Medicine is expensive. From family physician visits to consultations with specialists to prescription drugs, long life is a major investment. But what if there was a free wonder drug that warded off everything from dementia and high blood pressure to diabetes and osteoporosis? Well, doctors and scientists say there is. It’s exercise. And they’re finding new prescriptions for it every day.
“No pill protects us against ill health like exercise does,” writes Andy Coghlan for New Scientist. “A plethora of recent studies shows that exercise protects us from heart attacks, strokes, diabetes, obesity, cancer, Alzheimer’s disease and depression. It even boosts memory. And it has the potential to prevent more premature deaths than any other single treatment, with none of the side effects of actual medication.”
Coghlan goes on to quote Erik Richter, a diabetes researcher at the University of Copenhagen, Denmark, who calls exercise a wonder drug. “There’s probably not a single organ in the body that’s unaffected by it,” Richter said.
Deakin University, a public university in Victoria, Australia, reported this week that a new study published in Osteoporosis International has found that ‘explosive power’ such as is used in jumping might actually help post-menopausal women with osteoporosis to keep their balance and help to prevent falls.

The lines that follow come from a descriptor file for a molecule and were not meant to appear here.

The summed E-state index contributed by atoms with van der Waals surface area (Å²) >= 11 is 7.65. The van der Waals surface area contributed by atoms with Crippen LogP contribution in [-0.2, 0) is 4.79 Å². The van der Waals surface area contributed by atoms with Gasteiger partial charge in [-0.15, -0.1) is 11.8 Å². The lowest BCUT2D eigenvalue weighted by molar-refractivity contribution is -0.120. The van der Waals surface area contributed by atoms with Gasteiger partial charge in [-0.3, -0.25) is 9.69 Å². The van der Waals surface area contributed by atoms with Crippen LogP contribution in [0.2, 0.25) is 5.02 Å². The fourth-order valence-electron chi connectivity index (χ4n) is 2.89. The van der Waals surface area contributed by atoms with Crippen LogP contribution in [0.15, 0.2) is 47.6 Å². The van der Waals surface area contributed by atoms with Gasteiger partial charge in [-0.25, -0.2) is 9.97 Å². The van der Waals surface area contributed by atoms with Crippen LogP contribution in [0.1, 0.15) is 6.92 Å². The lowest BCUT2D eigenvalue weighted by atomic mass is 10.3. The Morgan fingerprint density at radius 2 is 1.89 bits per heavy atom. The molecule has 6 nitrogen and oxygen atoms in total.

In the study, researchers tested 63 women aged 57 to 74 years—who had low bone mass in their hips and spines—on their ability to jump and to stand on one leg as well as their leg-press strength, calf-muscle size and fat content.
They found that the womens’ “neuromuscular power”—or the measure of how quick, fast, hard and intensely a person can move—was more important than muscle strength or size in terms of balance.